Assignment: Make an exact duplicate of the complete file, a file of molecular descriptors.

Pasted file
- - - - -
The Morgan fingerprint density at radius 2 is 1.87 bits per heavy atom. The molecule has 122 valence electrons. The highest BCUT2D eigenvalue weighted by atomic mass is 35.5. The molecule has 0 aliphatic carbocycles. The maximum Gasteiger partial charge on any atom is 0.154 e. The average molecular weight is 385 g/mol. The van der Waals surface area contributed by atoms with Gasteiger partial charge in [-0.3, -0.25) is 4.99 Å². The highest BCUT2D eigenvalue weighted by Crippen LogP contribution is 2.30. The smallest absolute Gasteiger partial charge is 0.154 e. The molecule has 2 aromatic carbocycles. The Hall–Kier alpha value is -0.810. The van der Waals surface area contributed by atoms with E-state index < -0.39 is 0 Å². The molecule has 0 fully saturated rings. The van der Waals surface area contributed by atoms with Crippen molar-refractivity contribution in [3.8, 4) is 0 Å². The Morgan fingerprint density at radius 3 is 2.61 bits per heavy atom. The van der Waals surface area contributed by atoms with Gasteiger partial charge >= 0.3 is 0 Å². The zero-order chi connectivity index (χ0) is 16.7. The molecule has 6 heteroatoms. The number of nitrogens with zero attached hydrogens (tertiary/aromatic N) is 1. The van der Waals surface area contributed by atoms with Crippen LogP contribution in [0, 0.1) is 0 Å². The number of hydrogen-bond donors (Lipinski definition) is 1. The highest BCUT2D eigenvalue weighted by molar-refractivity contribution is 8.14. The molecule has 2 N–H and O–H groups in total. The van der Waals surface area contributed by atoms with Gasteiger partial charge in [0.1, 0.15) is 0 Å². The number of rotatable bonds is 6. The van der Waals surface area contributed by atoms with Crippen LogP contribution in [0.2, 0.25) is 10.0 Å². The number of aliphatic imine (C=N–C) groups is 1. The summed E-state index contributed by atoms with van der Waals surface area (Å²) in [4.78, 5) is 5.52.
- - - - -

The Morgan fingerprint density at radius 2 is 1.87 bits per heavy atom. The molecule has 122 valence electrons. The highest BCUT2D eigenvalue weighted by atomic mass is 35.5. The molecule has 0 aliphatic carbocycles. The maximum Gasteiger partial charge on any atom is 0.154 e. The average molecular weight is 385 g/mol. The van der Waals surface area contributed by atoms with Gasteiger partial charge in [-0.3, -0.25) is 4.99 Å². The highest BCUT2D eigenvalue weighted by Crippen LogP contribution is 2.30. The smallest absolute Gasteiger partial charge is 0.154 e. The molecule has 2 aromatic carbocycles. The Hall–Kier alpha value is -0.810. The van der Waals surface area contributed by atoms with E-state index < -0.39 is 0 Å². The molecule has 0 fully saturated rings. The van der Waals surface area contributed by atoms with Crippen molar-refractivity contribution in [3.8, 4) is 0 Å². The Morgan fingerprint density at radius 3 is 2.61 bits per heavy atom. The van der Waals surface area contributed by atoms with Gasteiger partial charge >= 0.3 is 0 Å². The zero-order chi connectivity index (χ0) is 16.7. The molecule has 6 heteroatoms. The number of nitrogens with zero attached hydrogens (tertiary/aromatic N) is 1. The van der Waals surface area contributed by atoms with Crippen LogP contribution in [0, 0.1) is 0 Å². The number of hydrogen-bond donors (Lipinski definition) is 1. The highest BCUT2D eigenvalue weighted by molar-refractivity contribution is 8.14. The molecule has 2 N–H and O–H groups in total. The van der Waals surface area contributed by atoms with Gasteiger partial charge in [0.1, 0.15) is 0 Å². The number of rotatable bonds is 6. The van der Waals surface area contributed by atoms with Crippen LogP contribution in [0.2, 0.25) is 10.0 Å². The number of aliphatic imine (C=N–C) groups is 1. The summed E-state index contributed by atoms with van der Waals surface area (Å²) in [4.78, 5) is 5.52.